SRY (sex-determining region Y)-box 10 (SOX10), a member of the Sry HMG box (Sox) family of transcription factors, is essential for maintenance of neural crest progenitor cells and their subsequent differentiation down melanocytic and glial lineages during embryogenesis [24]. Multiple studies have demonstrated that SOX10 is a highly sensitive immunohistochemical marker of both benign and malignant melanocytic lesions, making it a useful cell lineage indicator in the appropriate clinical context. Nearly 100% of primary melanomas display strong nuclear staining for SOX10 [25,26,27]. While SOX10 shows similarly high sensitivity for metastatic melanoma, staining intensity and the percentage of positive nuclei may be lower compared with benign melanocytic lesions and primary melanomas [25]. As with most IHC biomarkers, SOX10 should not be used in isolation for the diagnosis of metastatic lesions, particularly in the setting of unknown primary tumors, given that a subset of breast and salivary gland carcinomas stain positively for SOX10 [28,29,30], and expression has yet to be defined in many carcinomas. One area, however, where SOX10 may have particular utility is in differentiating desmoplastic melanoma from a variety of histologic mimics including fibrohistiocytic lesions, mesenchymal neoplasms, ‘spindled' carcinomas and cellular excisional scars. Desmoplastic melanoma often does not stain for proteins considered to have higher specificity for conventional melanoma, such as MART-1, MITF and HMB-45. S100 is a highly sensitive marker of desmoplastic melanoma, but is also expressed by a number of mimics, including excisional scars, limiting its diagnostic utility. SOX10, however, is strongly expressed in 100% of desmoplastic melanomas [25,26,27,31], but not in the majority of spindle cell mimics, including a variety of sarcomas, spindle cell squamous cell carcinoma (SCC), fibrohistiocytic lesions such as Rosai Dorfman, atypical fibroxanthoma (AFX), dermatofibroma, Langerhans cell histiocytosis (LCH), juvenile xanthogranuloma, cellular neurothekeoma, reticulohistiocytoma, and the most frequently encountered (and perhaps treacherous mimic) cellular scar [25,26,31]. Thus, SOX10 may be particularly useful in evaluating residual desmoplastic melanoma and assessing its proximity to margins in reexcision specimens. Of note, SOX10 is expressed in 100% of clear cell sarcomas, 100% of neurofibromas and schwannomas and approximately 50% of malignant peripheral nerve sheath tumors (MPNST). As such, SOX10 should not be utilized to differentiate these entities from melanoma. However, in most instances, histologic features alone should suffice (the diagnosis of spindled cell dermal tumors is further discussed in a subsequent section). In addition to positivity for SOX10, clear cell sarcomas frequently show at least partial positivity for other melanocytic markers including S100, MITF, Melan A and HMB-45 [32,33]. Unlike melanoma, however, approximately 75% of clear cell sarcomas harbor a t(12;22)(q13;q12) that creates an EWS-ATF1 fusion protein known to activate the MITF promoter in a SOX10-dependent manner [34]. PCR-based methods and fluorescent in situ hybridization may be used to detect this chromosomal translocation [35], which has never been described to occur in melanoma.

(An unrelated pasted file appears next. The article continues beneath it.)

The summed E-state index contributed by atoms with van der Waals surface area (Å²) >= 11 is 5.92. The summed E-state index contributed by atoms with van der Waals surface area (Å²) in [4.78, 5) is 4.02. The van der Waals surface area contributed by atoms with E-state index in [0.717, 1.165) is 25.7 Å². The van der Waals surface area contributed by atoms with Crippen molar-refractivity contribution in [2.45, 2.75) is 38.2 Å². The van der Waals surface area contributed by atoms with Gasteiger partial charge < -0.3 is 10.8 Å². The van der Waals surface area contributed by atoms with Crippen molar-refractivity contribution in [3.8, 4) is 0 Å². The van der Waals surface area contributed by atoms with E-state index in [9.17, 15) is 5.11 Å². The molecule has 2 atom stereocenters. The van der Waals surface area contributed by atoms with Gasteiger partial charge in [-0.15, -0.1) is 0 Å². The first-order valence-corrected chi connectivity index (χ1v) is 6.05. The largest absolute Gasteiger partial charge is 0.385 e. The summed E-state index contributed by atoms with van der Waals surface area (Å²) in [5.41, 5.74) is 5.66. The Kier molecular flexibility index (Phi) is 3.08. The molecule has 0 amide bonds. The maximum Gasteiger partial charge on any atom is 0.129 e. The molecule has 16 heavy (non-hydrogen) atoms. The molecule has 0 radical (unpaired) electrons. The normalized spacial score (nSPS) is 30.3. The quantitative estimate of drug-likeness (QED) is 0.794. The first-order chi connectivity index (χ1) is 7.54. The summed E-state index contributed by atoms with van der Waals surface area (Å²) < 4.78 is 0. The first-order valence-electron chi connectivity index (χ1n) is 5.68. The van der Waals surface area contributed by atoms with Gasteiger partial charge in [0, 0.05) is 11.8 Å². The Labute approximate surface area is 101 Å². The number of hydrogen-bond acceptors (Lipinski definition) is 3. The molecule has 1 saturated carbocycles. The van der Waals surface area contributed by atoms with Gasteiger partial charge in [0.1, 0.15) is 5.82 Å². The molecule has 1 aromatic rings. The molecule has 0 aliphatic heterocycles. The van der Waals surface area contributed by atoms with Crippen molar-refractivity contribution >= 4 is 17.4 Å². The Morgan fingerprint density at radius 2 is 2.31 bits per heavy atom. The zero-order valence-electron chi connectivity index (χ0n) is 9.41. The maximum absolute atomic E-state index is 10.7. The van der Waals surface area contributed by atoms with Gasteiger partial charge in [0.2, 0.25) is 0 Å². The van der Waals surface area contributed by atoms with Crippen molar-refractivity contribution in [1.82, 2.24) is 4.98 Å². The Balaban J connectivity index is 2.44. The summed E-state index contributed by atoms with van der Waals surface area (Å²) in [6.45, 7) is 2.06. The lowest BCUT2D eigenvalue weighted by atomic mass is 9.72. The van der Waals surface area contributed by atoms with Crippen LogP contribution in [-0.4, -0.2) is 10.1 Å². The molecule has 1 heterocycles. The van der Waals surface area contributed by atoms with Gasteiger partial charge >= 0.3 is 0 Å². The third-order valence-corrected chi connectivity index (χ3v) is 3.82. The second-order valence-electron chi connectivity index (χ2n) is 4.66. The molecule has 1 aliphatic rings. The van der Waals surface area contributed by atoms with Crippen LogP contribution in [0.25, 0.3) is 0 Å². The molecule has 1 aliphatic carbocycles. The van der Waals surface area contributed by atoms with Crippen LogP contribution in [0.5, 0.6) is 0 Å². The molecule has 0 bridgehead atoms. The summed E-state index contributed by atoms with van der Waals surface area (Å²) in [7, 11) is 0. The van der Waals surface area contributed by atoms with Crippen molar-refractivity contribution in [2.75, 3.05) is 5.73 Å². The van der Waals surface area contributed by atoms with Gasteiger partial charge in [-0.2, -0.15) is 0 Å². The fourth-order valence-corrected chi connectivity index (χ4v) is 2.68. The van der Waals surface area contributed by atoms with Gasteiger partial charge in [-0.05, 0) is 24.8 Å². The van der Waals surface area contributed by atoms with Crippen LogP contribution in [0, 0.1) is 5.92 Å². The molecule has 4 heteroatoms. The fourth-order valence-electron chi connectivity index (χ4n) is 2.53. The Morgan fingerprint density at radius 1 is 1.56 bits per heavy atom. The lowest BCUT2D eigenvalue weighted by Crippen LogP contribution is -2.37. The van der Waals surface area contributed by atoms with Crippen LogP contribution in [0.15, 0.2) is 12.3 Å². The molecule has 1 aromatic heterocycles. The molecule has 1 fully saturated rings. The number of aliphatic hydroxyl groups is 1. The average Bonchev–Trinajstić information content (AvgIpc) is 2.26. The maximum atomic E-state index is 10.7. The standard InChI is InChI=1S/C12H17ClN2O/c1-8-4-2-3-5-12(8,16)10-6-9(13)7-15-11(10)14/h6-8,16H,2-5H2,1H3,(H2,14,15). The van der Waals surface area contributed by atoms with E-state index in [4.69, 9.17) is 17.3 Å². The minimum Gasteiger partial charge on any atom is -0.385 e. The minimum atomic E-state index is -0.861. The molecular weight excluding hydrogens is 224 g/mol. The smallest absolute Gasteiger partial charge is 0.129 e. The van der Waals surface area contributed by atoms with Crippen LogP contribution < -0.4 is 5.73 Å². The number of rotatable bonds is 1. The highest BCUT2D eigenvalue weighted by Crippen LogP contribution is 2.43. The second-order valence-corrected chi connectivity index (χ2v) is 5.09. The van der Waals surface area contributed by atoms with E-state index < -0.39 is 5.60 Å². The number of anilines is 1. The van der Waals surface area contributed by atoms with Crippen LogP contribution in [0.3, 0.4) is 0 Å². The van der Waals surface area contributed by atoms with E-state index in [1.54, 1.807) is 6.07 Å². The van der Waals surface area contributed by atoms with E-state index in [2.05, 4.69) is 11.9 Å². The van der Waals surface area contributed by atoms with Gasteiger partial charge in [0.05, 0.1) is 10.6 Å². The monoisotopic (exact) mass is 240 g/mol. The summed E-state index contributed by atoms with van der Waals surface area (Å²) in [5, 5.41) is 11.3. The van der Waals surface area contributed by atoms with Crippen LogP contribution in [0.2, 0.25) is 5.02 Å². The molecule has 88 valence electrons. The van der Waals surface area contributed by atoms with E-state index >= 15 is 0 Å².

Genetic and Epigenetic IHC Markers with Potential Clinical Implications